AkismetThis is used to detect comment spam. (Privacy Policy)
HubPages Google AnalyticsThis is used to provide data on traffic to our website, all personally identifyable data is anonymized. (Privacy Policy)
HubPages Traffic PixelThis is used to collect data on traffic to articles and other pages on our site. Unless you are signed in to a HubPages account, all personally identifiable information is anonymized.
Amazon Web ServicesThis is a cloud services platform that we used to host our service. (Privacy Policy)
CloudflareThis is a cloud CDN service that we use to efficiently deliver files required for our service to operate such as javascript, cascading style sheets, images, and videos. (Privacy Policy)
Google Hosted LibrariesJavascript software libraries such as jQuery are loaded at endpoints on the googleapis.com or gstatic.com domains, for performance and efficiency reasons. (Privacy Policy)
Features
Google Custom SearchThis is feature allows you to search the site. (Privacy Policy)
Google MapsSome articles have Google Maps embedded in them. (Privacy Policy)
Google ChartsThis is used to display charts and graphs on articles and the author center. (Privacy Policy)
Google AdSense Host APIThis service allows you to sign up for or associate a Google AdSense account with HubPages, so that you can earn money from ads on your articles. No data is shared unless you engage with this feature. (Privacy Policy)
Google YouTubeSome articles have YouTube videos embedded in them. (Privacy Policy)
VimeoSome articles have Vimeo videos embedded in them. (Privacy Policy)
PaypalThis is used for a registered author who enrolls in the HubPages Earnings program and requests to be paid via PayPal. No data is shared with Paypal unless you engage with this feature. (Privacy Policy)
Facebook LoginYou can use this to streamline signing up for, or signing in to your Hubpages account. No data is shared with Facebook unless you engage with this feature. (Privacy Policy)
MavenThis supports the Maven widget and search functionality. (Privacy Policy)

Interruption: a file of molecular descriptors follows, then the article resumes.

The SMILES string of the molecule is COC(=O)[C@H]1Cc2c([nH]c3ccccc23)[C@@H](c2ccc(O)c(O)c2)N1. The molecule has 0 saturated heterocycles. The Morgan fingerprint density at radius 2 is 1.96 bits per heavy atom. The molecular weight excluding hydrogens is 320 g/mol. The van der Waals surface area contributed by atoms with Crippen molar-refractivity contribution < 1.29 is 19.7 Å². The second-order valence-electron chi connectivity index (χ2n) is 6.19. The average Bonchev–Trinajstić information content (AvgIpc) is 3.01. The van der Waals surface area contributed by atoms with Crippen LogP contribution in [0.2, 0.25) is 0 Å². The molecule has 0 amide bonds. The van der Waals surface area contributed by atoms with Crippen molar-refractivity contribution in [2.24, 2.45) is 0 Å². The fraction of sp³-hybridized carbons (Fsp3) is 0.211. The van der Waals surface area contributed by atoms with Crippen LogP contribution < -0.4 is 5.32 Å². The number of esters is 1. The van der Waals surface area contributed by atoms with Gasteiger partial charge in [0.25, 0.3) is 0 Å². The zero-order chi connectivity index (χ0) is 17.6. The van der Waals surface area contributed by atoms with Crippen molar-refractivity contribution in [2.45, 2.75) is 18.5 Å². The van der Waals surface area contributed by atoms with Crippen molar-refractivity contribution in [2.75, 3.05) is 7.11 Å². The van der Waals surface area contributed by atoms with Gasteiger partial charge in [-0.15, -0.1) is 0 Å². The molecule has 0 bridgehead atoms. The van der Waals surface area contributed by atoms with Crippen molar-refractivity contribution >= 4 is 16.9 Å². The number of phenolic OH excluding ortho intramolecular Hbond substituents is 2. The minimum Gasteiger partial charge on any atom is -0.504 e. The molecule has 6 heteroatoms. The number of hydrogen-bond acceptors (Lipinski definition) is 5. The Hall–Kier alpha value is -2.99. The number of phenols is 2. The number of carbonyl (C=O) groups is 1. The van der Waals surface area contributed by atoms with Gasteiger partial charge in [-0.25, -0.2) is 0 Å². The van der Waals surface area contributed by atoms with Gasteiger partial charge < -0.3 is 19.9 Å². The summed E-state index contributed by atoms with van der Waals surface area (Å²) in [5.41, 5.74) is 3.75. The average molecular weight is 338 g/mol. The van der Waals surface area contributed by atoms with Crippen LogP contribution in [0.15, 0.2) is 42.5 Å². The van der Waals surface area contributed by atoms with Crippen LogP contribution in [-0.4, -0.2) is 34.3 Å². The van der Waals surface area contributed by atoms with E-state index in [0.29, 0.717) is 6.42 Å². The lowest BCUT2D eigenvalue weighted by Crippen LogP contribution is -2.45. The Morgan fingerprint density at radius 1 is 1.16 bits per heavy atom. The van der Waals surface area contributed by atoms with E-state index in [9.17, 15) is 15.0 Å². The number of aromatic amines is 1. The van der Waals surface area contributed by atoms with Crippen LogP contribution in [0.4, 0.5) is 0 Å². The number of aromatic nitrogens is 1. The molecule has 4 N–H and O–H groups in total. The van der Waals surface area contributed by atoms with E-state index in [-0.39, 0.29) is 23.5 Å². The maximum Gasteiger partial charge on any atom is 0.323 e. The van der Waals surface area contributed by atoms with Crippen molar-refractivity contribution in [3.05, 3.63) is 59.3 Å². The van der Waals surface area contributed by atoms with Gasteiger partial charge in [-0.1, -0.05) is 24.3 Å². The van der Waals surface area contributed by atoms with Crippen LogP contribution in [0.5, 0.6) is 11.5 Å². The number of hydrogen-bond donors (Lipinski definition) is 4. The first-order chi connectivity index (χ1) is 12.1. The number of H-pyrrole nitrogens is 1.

Marketing
Google AdSenseThis is an ad network. (Privacy Policy)
Google DoubleClickGoogle provides ad serving technology and runs an ad network. (Privacy Policy)
Index ExchangeThis is an ad network. (Privacy Policy)
SovrnThis is an ad network. (Privacy Policy)
Facebook AdsThis is an ad network. (Privacy Policy)
Amazon Unified Ad MarketplaceThis is an ad network. (Privacy Policy)
AppNexusThis is an ad network. (Privacy Policy)
OpenxThis is an ad network. (Privacy Policy)
Rubicon ProjectThis is an ad network. (Privacy Policy)
TripleLiftThis is an ad network. (Privacy Policy)
Say MediaWe partner with Say Media to deliver ad campaigns on our sites. (Privacy Policy)
Remarketing PixelsWe may use remarketing pixels from advertising networks such as Google AdWords, Bing Ads, and Facebook in order to advertise the HubPages Service to people that have visited our sites.
Conversion Tracking PixelsWe may use conversion tracking pixels from advertising networks such as Google AdWords, Bing Ads, and Facebook in order to identify when an advertisement has successfully resulted in the desired action, such as signing up for the HubPages Service or publishing an article on the HubPages Service.
Statistics
Author Google AnalyticsThis is used to provide traffic data and reports to the authors of articles on the HubPages Service. (Privacy Policy)
ComscoreComScore is a media measurement and analytics company providing marketing data and analytics to enterprises, media and advertising agencies, and publishers. Non-consent will result in ComScore only processing obfuscated personal data. (Privacy Policy)
Amazon Tracking PixelSome articles display amazon products as part of the Amazon Affiliate program, this pixel provides traffic statistics for those products (Privacy Policy)